You could see it in their faces. The difference in damage, that is.
In a battle reminiscent of Mir’s punishing 2009 loss to Brock Lesnar at UFC 100, Overeem pummeled Mir relentlessly while standing and on the ground. Overeem’s strategy was clear: be more efficient with his striking and push Mir against the cage to use his size and weight to smother Mir in front of a crowd of 14,308 at the Prudential Center in Newark.
Even when Overeem had top control over Mir just on the periphery of the circle, he would methodically push Mir toward the cage, where Mir sat powerless against Overeem’s massive leverage. This technique effectively rendered Mir’s jiu-jitsu inert, as Overeem would sit squarely on Mir’s upper body while raining down punches and elbows and staying clear of Mir’s legs and hips.
It had the look of a schoolyard bully taking a kid’s lunch money. The result was Mir’s face bashed to a pulp, highlighted by a massive hematoma above his right eye.
Overeem, on the other hand, looked immaculate and rather fresh by the end of the fight. Indeed there was something very different about this Alistair Overeem. His strikes were surgical and precise, he wasted little movement in stalking Mir around the Octagon and his conditioning was noticeably improved since his losses to Travis Browne and Antonio Silva in 2013.
“It’s been a while, yeah. For me it’s been a long year,” Overeem said. “I just never stopped training. Basically 10 months straight. So I’m going to enjoy a nice, long holiday. It feels great to be back on the winning track in the UFC.”
Further, even Overeem’s supreme confidence in his abilities seemed muted with a tinge of humility. He paid homage to Mir shortly after his fight.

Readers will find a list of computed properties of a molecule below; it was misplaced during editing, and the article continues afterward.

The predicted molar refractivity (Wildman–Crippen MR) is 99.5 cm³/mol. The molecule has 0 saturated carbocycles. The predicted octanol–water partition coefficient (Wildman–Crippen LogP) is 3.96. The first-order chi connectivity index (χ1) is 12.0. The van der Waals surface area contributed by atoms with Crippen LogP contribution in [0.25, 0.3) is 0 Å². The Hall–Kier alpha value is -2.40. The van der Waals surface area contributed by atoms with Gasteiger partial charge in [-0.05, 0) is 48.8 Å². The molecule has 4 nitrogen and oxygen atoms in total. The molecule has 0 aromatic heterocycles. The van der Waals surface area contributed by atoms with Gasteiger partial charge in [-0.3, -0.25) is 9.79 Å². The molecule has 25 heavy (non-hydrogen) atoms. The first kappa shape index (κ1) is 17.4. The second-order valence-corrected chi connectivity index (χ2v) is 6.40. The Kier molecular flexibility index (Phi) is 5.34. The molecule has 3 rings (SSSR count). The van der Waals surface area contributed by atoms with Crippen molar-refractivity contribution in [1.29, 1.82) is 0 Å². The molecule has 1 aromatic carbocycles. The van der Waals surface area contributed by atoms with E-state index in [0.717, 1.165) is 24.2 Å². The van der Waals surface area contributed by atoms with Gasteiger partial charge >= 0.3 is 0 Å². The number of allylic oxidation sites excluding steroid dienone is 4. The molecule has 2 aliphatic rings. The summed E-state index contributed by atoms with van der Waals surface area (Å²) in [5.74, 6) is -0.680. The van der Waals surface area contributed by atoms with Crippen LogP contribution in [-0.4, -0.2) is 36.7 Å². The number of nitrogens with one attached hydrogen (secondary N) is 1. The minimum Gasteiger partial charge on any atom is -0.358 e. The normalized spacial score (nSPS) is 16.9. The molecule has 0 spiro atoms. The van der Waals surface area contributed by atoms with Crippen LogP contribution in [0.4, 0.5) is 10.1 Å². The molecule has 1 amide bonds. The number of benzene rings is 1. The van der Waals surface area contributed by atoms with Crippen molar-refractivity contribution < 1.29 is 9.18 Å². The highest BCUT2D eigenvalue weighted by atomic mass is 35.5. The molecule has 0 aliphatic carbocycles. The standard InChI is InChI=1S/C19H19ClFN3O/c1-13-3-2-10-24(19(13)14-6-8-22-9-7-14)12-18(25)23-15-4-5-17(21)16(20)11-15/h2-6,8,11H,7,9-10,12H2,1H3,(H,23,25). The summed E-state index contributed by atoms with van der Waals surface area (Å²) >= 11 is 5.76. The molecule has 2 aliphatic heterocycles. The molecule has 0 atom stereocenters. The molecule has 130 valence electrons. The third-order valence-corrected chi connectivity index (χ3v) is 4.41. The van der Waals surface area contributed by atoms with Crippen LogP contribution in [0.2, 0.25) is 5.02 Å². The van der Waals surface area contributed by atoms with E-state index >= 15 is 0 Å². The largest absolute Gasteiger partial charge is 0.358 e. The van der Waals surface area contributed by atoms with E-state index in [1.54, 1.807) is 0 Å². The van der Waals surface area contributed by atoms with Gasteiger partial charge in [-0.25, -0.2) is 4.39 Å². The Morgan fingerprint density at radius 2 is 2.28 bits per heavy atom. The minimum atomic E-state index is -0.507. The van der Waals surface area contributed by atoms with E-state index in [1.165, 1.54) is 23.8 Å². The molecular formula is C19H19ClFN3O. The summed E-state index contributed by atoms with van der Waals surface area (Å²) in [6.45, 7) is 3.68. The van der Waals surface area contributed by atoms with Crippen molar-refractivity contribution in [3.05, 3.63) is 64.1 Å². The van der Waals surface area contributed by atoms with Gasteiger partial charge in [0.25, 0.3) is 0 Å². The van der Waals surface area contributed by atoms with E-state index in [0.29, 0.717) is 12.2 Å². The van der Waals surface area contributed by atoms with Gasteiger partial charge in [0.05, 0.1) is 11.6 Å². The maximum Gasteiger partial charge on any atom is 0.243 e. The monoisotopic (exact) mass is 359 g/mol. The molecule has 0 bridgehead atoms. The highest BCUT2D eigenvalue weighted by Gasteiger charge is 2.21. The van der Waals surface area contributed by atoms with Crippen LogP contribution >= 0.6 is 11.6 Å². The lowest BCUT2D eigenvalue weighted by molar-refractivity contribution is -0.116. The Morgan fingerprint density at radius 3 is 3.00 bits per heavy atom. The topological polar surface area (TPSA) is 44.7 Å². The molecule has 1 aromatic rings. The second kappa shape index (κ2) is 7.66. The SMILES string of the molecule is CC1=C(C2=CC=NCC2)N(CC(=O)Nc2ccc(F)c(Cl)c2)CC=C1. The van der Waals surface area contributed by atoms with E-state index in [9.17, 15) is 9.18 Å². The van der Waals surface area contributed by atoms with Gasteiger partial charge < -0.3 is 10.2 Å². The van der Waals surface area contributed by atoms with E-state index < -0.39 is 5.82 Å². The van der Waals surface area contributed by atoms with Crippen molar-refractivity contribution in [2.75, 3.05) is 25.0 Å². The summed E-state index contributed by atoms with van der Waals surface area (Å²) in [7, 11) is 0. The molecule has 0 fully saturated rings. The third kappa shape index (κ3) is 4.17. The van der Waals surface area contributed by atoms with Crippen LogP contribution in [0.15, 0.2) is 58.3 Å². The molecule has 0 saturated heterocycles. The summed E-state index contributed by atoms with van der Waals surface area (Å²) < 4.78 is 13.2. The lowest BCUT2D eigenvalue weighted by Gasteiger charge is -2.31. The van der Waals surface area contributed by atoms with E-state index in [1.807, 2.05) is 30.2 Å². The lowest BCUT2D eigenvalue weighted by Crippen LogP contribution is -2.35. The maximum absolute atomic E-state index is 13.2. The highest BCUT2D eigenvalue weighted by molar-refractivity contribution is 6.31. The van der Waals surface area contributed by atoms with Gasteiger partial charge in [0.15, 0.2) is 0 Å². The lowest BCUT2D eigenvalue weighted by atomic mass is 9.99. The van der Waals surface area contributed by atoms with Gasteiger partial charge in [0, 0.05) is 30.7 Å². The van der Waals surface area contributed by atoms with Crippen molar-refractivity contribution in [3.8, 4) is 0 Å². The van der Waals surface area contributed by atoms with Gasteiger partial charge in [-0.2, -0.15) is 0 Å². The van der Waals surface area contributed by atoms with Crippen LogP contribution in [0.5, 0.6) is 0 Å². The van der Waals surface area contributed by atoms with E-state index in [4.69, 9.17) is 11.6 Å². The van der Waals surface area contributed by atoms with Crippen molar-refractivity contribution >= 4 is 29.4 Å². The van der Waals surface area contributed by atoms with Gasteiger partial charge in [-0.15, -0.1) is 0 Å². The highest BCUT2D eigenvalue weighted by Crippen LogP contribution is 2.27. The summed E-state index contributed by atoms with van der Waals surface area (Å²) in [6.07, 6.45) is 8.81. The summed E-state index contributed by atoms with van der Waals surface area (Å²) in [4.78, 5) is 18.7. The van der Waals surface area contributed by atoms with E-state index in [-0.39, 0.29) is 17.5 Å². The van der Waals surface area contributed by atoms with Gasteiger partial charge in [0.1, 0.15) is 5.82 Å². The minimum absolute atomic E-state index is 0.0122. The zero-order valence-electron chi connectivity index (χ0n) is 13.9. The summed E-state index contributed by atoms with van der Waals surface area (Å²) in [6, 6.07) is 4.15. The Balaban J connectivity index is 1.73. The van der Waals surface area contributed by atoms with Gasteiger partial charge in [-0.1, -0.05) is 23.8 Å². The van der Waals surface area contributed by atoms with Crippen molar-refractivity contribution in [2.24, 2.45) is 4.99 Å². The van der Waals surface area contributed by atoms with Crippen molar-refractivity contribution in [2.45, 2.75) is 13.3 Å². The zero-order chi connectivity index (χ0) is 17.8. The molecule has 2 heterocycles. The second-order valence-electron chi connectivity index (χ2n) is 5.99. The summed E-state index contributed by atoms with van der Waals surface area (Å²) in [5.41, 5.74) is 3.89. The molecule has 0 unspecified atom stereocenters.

“Frank is one of those fighters who stays dangerous to the end,” Overeem said. “I felt he was searching for a submission. And that’s his strength. He looks like he’s damaged, rocked. Goes down and you dive on him and unload and suddenly you’re in a leg lock. That’s why I kept [him under] control.
This new version of Overeem now resembles the world-class mixed martial artist UFC fans figured they would see upon his arrival in the league in 2011. His debut win over a shell of Lesnar at UFC 141 proved little and didn’t fully showcase his array of kickboxing and grappling skills. However, against Mir, it was all on display -- the combinations, stiff jabs, huge overhand rights, knee and leg strikes.
Presumably, this renewed, well-conditioned and focused version of Overeem has staved off notions that he teetered on the brink of being cut from the UFC. Overeem’s titanic size and personality bolsters the UFC’s heavyweight division, which is currently light on both. He remains a draw, and his dismantling of Mir could be the catalyst for a fast rise up the heavyweight rankings. But don’t expect him to drop any weight.
“What you do is you look at who you are fighting and you adjust,” Overeem said. “Obviously Brock was a big guy so you want to pack on a little bit more muscle. But if you look at the top of the division, Cain [Velasquez] -- 240 [pounds] -- I might drop some, but I’m big. If drop too much, it’s not going to be good.”
Meanwhile, Mir looks as if he could be finished in the UFC. The loss to Overeem marked his fourth straight defeat -- once again in overwhelming fashion. To be sure, Mir has run a veritable gauntlet of heavyweights over the last two years, falling to Josh Barnett, Daniel Cormier and Junior dos Santos.
Still Mir, who turns 35 in May, might have seen better days. The longtime veteran has fought in the UFC since 2001, but most believe this could have been Mir’s swan song.
For Overeem, perhaps consider this an upgrade. He called out Lesnar in his postfight interview, but said he was interested in anyone the UFC puts in front of him, including dos Santos.
“I proved to everybody I’m back tonight. Frank is a very experienced fighter, his game plan was to take me down, but I’m a well-rounded fighter, too, so I dominated him,” Overeem said. “This victory has motivated me a lot to go back to the gym and get ready for fighting again.”